The producer will want you to come in for a meeting. So, you pay the airfare and fly in for a meeting. Then, it turns out your script is so hot, a month later you get another email from a different producer asking for a meeting. And then another, two weeks later. You’ll spend so much in airfares you’d actually be better off just moving to Los Angeles.

This is especially true if you want to write for TV, where you don’t really stand a chance in hell of breaking in if you live outside of LA.

The fact is, Hollywood is built around relationships, and a big part of those relationships are formed not on Skype or in a Google Hangout, but through face-to-face meetings. Which you can’t realistically do if you live on the other side of the country. Or not in the country at all.

Now, some professional screenwriters are forced to remain outside of LA because of family or work reasons, but if moving to Los Angeles is an option, you should definitely do it. As Carl King, author of So, You’re A Creative Genius. Now What? writes “Moving to Los Angeles was the single best decision I made in my life.”

Just being here inspires in a way you won’t find anywhere else.

3. “I Can’t Afford To Quit My Day Job And Just Move To Los Angeles”

moving to Los Angeles

“You guys are funny. “Quit your day job and move to LA”?! C’mon!”

This response again misses the point of our original statement about moving to Los Angeles—i.e. if you have the means and could do if you wanted to, but are choosing not to because you haven’t made the commitment to making it as a screenwriter.

Granted, quitting your day job may not be a viable option for many, but if you’re young enough and have no real commitments, then quitting that boring office job you’re not interested in anyway, saving up a decent amount of money and moving to LA might just be the best decision you could make.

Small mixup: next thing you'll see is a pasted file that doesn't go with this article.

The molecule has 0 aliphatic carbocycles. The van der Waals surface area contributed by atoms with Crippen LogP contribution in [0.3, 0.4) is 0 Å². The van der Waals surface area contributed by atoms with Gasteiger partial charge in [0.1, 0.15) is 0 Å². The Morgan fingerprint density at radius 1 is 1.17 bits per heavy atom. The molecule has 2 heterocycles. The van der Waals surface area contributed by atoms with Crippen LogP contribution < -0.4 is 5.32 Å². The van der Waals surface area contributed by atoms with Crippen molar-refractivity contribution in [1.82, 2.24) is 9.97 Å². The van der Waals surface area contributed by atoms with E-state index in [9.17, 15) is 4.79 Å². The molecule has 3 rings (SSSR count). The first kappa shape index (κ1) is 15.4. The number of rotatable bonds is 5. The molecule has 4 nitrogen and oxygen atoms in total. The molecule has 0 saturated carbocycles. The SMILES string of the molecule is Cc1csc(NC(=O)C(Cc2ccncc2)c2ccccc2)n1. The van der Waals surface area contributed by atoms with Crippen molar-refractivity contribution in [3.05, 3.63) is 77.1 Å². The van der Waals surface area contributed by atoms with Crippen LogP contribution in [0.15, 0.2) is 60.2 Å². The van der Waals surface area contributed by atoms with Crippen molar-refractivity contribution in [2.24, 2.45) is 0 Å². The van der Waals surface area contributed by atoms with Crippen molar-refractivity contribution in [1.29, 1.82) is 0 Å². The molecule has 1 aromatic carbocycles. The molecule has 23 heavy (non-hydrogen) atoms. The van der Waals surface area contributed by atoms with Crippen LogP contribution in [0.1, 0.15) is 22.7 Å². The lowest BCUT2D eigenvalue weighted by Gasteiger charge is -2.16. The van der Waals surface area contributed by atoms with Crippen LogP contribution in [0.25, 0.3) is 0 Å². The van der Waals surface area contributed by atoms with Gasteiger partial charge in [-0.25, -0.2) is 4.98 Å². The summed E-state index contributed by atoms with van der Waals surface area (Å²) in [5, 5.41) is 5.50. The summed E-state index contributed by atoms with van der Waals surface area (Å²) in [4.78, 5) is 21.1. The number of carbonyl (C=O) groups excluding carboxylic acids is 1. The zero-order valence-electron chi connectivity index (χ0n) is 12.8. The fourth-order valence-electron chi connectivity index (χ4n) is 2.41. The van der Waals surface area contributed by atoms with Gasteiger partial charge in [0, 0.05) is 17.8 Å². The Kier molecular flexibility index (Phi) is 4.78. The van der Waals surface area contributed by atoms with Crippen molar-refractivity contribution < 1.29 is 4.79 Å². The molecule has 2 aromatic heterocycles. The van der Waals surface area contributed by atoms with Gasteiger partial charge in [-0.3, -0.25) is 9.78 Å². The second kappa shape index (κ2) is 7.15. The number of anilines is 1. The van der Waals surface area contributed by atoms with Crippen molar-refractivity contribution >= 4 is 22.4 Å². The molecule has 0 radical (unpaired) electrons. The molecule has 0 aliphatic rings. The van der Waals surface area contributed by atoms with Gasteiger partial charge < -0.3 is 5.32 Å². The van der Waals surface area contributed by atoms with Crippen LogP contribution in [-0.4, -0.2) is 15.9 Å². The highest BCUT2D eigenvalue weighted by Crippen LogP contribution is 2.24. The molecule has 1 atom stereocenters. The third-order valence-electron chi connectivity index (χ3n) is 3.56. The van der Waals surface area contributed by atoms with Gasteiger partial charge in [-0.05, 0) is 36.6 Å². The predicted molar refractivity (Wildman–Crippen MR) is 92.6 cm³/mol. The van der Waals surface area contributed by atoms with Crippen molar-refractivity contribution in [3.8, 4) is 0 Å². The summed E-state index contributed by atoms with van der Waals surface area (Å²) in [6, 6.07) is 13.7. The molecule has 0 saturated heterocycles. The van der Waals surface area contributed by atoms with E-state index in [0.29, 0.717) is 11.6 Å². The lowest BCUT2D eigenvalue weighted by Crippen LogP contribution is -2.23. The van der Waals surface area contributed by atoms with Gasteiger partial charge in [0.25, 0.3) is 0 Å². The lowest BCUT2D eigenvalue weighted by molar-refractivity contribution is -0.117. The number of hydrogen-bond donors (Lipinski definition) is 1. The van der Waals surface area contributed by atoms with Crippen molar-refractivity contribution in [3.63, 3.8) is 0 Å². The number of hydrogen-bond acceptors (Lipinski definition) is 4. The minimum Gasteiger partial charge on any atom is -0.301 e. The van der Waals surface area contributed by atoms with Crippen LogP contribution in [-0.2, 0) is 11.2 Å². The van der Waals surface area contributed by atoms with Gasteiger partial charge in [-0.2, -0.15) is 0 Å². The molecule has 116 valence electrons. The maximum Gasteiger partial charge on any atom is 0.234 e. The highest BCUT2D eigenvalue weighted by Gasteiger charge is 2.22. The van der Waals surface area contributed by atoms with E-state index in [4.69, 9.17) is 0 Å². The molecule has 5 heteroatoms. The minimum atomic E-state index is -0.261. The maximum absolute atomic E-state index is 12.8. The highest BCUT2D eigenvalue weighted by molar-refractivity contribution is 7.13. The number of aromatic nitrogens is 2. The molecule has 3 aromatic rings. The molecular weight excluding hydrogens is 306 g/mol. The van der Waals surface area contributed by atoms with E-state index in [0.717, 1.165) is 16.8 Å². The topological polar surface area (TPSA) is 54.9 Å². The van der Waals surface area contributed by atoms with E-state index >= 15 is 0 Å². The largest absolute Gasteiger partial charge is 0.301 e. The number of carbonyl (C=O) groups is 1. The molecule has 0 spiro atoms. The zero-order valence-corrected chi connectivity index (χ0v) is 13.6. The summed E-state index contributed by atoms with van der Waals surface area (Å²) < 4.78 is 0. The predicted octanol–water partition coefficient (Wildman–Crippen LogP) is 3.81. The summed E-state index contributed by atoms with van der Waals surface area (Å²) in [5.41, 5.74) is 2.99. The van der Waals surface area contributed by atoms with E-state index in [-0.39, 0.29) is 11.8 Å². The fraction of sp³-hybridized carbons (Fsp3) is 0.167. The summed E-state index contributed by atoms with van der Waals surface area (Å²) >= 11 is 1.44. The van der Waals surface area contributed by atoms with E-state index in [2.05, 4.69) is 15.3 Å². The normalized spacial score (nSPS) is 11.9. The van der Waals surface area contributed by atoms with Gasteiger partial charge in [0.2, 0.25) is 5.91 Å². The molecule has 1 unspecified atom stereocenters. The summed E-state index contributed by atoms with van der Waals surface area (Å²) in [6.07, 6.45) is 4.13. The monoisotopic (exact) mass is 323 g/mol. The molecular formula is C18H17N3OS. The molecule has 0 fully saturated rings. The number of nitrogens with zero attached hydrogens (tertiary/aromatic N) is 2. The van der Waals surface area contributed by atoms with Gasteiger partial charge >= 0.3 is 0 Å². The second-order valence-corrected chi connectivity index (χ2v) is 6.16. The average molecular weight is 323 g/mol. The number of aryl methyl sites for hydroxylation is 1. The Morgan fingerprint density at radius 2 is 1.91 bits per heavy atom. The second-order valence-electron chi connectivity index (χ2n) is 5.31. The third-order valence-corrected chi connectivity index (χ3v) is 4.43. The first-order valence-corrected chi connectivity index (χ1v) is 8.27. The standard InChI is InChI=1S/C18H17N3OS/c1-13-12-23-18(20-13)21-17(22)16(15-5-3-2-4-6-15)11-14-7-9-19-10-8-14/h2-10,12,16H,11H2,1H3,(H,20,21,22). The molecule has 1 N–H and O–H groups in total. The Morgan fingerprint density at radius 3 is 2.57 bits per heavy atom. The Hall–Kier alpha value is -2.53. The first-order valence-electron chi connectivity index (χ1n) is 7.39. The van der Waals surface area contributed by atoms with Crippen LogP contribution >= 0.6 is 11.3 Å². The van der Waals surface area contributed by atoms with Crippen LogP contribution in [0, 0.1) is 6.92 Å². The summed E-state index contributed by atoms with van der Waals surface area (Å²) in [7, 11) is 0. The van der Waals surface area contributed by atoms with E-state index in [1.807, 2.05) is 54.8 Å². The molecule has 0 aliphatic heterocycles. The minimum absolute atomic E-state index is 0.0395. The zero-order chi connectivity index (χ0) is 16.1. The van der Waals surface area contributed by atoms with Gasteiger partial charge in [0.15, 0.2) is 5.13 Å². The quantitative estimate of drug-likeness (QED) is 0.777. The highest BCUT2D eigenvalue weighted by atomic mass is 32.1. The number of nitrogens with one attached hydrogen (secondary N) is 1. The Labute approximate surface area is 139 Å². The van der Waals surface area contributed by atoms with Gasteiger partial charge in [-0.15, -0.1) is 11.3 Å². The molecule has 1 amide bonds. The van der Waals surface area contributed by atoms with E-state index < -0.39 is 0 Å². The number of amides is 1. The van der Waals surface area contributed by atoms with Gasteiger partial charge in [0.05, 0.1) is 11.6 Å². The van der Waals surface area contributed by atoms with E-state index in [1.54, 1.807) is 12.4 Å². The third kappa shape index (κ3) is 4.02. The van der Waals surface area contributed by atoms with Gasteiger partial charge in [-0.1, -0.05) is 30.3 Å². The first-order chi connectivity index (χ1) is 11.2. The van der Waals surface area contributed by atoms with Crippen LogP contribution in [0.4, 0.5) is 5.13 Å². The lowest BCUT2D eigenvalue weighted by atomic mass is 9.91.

Michael Arndt did exactly that when he made the commitment to be a screenwriter, and quit his day job to focus full time on writing for one year. He ended up with a screenplay called Little Miss Sunshine.

John August and Craig Mazin on their podcast have also reiterated the importance of moving to Los Angeles many times.

4. “Moving To LA Is Impossible. I Live On The Other Side Of The World”

“I looked at flight tickets prices from Tel-Aviv to LA and return. Almost 2k$. That’s more than I earn per month.”

Okay, this is a legitimate claim. Trying to emigrate to the US is a whole different ball game to moving to Los Angeles from somewhere else in the US. The immigration system here, especially post-911, can be something of a minefield.

But we didn’t say, “Hey, if you wanna move to Los Angeles from Finland, just jump on a plane and come on over.” Obviously, it depends on your personal circumstances. Ideally, no matter where you live, it’d be great if you could move to LA if you want to be a screenwriter, but it’s just not possible for many people.

There are options though:

  • Study In The US
    If you have the money and you’re in the right stage of life, you can maybe apply to study in the US. While studying you’ll be placed on internships which can then lead to an offer of work afterwards. You have about a year, I believe, to stay in the country and work after graduating, and in this time you can try to get a job and transition to a work permit. And from a work permit you can attempt to transition to a Green Card. Or maybe love will bloom and you’ll meet and fall in love with an American and can stay on by getting a K3 Visa.
  • Work As A Screenwriter In Your Home Country First
    If you can get some credits in your own country as a screenwriter, you might be able to then apply for an 01 Visa, aimed at people in the entertainment industries. You don’t have to be the next Christopher Nolan. It’s not as hard to get as the US Embassy would have you believe on their website. The visa last for only 2 years, but can be renewed indefinitely, as long as you show that you’re making solid tracks in the industry.
  • Buy A Green Card
    Not an option for most, but if you’re super well-off, you can buy a Green Card for $500,000 with an EB5 Visa. A real pain in the ass by all accounts, but an option. Another alternative is to buy a US business with an E2 Visa and work in the States on that business while screenwriting on the side. If you have enough money you can buy one and pay someone else to run it, so you can devote more time to writing.


Yes, moving to Los Angeles is a big step, leaving your job, your friends and your family. And yes, there’s no guarantee you’re going to score a great screenwriter salary within a year of arriving, but, if you have the means, it all comes down to having the will—and that means making the commitment to becoming a professional screenwriter by moving to the one place it’s more likely to happen.